ByTom Tennant, writer at
Editor/publisher of (@midwestmovies) and MarvelCinematicUniversity (@marvelcineuniv)
Tom Tennant

Something occurred to me when I re-watched Captain America: The Winter Soldier the other night. More Marvel cinematic heroes and villains have battled in one Cleveland intersection than anywhere else in the world.

The intersection is E. 9th Street and Euclid, in the heart of Cleveland’s financial district and along its theater and health corridor. Spider-Man and Sandman battled on the asphalt under the traffic light there (Spider-Man 3). The Avengers destroyed the Chitauri in the skies among its border buildings (The Avengers). And Nick Fury was pursued straight through the intersection by Hydra agents. Oh, and if that building looks familiar, that's where Captain America saved a bank full of customers in The Avengers and where Bucky was holed up with his Hydra keepers in The Winter Solider.

Pretty amazing when you think about it. Quite possibly, the Marvel Cinematic Universe has made a bigger impact in this small block than anywhere else in the world.

Thor and Cap battle on E. 9th Street
Thor and Cap battle on E. 9th Street

Now, we’re not counting studio lots and green screens. We’re talking on-location work. Sure, you can go to California and New York to tour the neighborhoods where Spider-Man and the Fantastic Four appeared. You can travel to New Mexico and North Carolina for more Avengers action. And you can visit the U.K. and Australia to fulfill all your X-Men on-location desires.

But if you stand on the corner of Euclid and E. 9th, there’s a very good chance you will be whisked directly into the Marvel Cinematic Universe, because, like a black hole, the gravitational pull is more powerful when it’s concentrated in a small space.

Not so secret origin

It started back in 2008 when Sam Raimi sent a second unit to Cleveland to shoot the armored car chase in Spider-Man 3. He chose the intersection for a key action scene midway through the film. You can see that pursuit as it tears west from Playhouse Square and ends with a flipped armored car right there at E. 9th and Euclid.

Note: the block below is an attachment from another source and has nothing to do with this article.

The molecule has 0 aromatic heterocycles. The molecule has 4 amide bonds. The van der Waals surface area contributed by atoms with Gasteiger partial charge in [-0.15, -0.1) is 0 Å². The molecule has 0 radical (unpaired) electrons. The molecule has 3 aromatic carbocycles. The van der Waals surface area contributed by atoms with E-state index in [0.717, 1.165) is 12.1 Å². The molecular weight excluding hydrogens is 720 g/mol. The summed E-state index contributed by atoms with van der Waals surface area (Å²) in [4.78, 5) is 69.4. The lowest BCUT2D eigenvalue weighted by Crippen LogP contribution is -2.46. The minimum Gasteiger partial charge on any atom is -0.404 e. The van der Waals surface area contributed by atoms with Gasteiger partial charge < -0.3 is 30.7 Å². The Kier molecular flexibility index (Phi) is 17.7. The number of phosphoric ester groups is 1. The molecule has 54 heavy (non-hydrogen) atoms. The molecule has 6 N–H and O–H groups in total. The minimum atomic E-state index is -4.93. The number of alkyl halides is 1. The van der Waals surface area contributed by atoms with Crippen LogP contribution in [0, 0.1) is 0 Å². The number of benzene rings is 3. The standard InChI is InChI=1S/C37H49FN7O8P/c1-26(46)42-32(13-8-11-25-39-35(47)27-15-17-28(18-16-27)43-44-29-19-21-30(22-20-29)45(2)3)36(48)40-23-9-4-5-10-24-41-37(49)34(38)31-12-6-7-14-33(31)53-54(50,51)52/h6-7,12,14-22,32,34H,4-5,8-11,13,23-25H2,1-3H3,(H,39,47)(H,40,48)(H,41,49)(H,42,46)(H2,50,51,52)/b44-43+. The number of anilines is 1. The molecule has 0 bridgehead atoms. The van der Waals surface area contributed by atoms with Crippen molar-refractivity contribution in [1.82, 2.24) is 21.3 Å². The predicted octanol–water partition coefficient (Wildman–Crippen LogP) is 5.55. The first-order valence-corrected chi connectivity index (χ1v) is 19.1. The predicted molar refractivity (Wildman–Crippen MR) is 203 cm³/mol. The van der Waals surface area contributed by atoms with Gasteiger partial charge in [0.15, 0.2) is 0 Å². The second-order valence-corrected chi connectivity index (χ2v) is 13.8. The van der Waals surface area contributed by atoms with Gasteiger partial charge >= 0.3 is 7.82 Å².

Spider-Man practices along Euclid Avenue
Spider-Man practices along Euclid Avenue

Then came 2011’s on-location work for The Avengers. The block south of E. 9th and Euclid was torn apart, replicating a Chitauri attack. Captain America, Hawkeye, Thor, the Black Widow, Iron Man and the Hulk (the former two in CGI) all make appearances steps from the intersection.

And then, in 2013, the Winter Soldier crew continues the tradition with another chase west on Euclid through what we must now call Cleveland’s four-color intersection with the Marvel Universe.

Make Mine Marvel – at the corner of E.9th and Euclid

So what does this all mean? Why point out this super cool fact? Other than it’s overall super-coolness?

Because, as comic book and film fans, it’s time to celebrate. Right?

Cap and The Winter Solider battle it out in the CLE
Cap and The Winter Solider battle it out in the CLE

How do we do that?

How about we start with a landmark at the intersection that memorializes Cleveland’s influence on the MCU? Great fun for tourists on their way to Progressive Field or Playhouse Square or E. 4th Street.

Next, let's encourage Marvel Studios to use this intersection as a touchstone for as many of its projects as possible. (I had high hopes Agents of S.H.I.E.L.D. were headed back there when they did an Ohio-centric show in its first season.)

Bring more MCU to CLE

There is no reason Marvel’s upcoming Netflix shows – Daredevil, Luke Cage, Jessica Jones and Iron Fist – shouldn’t consider shooting some or part of their series in Cleveland. Spider-Man 3, The Avengers and Cap 2 all had great experiences and unprecedented access to the city and its stellar crews and cast. Maybe consider it for The Defenders?

Plus, the intersection is ripe with great locations already.

PNC Tower, right there on the corner, can pose as Rand-Meachum Industries. Heroes for Hire’s headquarters can occupy retail space below the Huntington Bank building. And any of the alleyways or brick buildings tucked into the blocks surrounding E. 9th and Euclid could've doubled as Daredevil’s Hell’s Kitchen.

With such a powerful concentration of Marvel mojo right there in that one block, shouldn’t Agent Coulson and his Agents of S.H.I.E.L.D. investigate? Maybe discover a connection to another Marvel universe? An ultimate universe, perhaps? Right there under that manhole cover at E. 9th and Euclid?

Or set an episode of Agent Carter in Cleveland. In the 1940s, Cleveland was as popular and prosperous as any major U.S. city. Heck, the Indians won a World Series and the Browns crushed all opponents way back when.

I think this is the way to go.

So Make Mine Marvel. And keep making my Marvel movies at the corner of E. 9th and Euclid!

Love filmmaking? From the Midwest? Check out my blog Midwest Movie Maker and follow me on Twitter and Facebook!


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